Thursday, October 22, 2009

How's that Hopey-Changey Thing Going?

Not so well, apparently.  Gallup reports that Obama's approval ratings have slipped by nine percentage points.

Oh, well.  Just nine points.  Not so bad, really.

Except that it's the biggest slip in Presidential ratings that Gallup has ever measured...

Business Failure Fail...

So you start a little espresso shop of your own, in a town that has Tim Horton and McDonald's locations.  Those chains capture most of the trade, and eventually your little business falters and dies.  Your shop closes, the signs come down, and you're looking for work.  But wait – your web site is still there.

So you leave a little message for your customers...

What a maroon!

Fast Inverse Square Root...

If you're not a geeky math type, there's nothing to see here.  Move along.

Wikipedia has a very readable article on the fast inverse square root algorithm that I first heard about in Doom's graphics engine.  Turns out its roots go back a bit further than I'd thought.

This is a great example of a phenomenon that has largely disappeared: clever, small algorithms that found very fast ways to make difficult (and ordinarily, time-consuming) computations.  The need for these algorithms has faded away with the development of ever more powerful computing platforms.  The inverse square root is now a single clock cycle computation on gigahertz graphics CPUs, with pipelined multiple cores reducing the effective cost even further.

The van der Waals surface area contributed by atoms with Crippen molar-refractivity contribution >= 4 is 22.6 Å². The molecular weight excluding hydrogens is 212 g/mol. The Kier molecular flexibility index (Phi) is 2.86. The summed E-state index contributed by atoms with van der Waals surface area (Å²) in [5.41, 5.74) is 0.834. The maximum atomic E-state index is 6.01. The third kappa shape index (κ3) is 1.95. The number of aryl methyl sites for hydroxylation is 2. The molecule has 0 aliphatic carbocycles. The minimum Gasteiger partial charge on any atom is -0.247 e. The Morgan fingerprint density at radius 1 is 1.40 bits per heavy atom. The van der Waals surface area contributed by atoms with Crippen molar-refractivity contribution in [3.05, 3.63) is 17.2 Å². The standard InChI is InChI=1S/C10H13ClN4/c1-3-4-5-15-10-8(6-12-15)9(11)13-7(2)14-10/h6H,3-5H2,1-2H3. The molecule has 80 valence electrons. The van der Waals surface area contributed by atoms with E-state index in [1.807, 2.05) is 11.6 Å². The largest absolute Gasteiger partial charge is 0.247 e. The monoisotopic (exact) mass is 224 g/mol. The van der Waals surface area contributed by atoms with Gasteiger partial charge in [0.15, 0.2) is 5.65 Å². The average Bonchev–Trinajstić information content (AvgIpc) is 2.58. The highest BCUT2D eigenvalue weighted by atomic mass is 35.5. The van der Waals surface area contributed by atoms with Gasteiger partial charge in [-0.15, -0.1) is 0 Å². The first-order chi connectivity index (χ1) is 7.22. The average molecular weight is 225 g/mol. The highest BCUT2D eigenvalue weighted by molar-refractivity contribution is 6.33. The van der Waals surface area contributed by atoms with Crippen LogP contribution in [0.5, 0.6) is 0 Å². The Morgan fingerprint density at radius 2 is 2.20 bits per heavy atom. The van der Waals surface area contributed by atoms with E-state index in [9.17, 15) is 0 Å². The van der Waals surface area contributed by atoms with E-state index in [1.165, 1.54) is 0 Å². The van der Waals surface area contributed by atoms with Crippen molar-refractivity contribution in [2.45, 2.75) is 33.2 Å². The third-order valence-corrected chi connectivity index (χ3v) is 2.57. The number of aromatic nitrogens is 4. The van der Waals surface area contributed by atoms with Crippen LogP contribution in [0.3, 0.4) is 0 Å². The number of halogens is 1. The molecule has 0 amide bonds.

The need for these clever algorithms hasn't completely disappeared – you'll still find them in things like cryptographic systems, compression, etc.  But these are far more complex algorithms than something like an inverse square root.

In my earliest days as an engineer, in the late '70s or early '80s (I forget which!), I remember working with a company here in San Diego that had a product needing 16 bit pseudo-random numbers.  One of the principal engineers there had developed a teensy little algorithm – just a few lines of assembly language – that did the job for them.  Nobody there knew how or why this algorithm worked (despite its simplicity!).  All they really knew was that (a) it passed all their testing, and (b) it was very, very fast.  This made it quite valuable to them.

Today one can find many off-the-shelf pseudo-random number generators, some of them well-understood and documented.  They're all vastly faster than the one that firm was so proud of, and fast enough (on modern hardware) for all but the most unusual, demanding applications.

That story has been repeated many times, and one consequence of it is that these days it's actually a little unusual to find a software engineer (especially a younger one) who spends much time thinking about algorithmic efficiency at all.  Most of the time, this makes no difference at all – in fact, I suspect it makes these engineers produce better code in less time (optimization is a notorious complexity adder). 

But I can't help but pine (a little bit) for the days when even the most pedestrian accounting application could be made visibly more responsive through the work of a clever software engineer who could squeeze more computational power out of the slow computers of the day...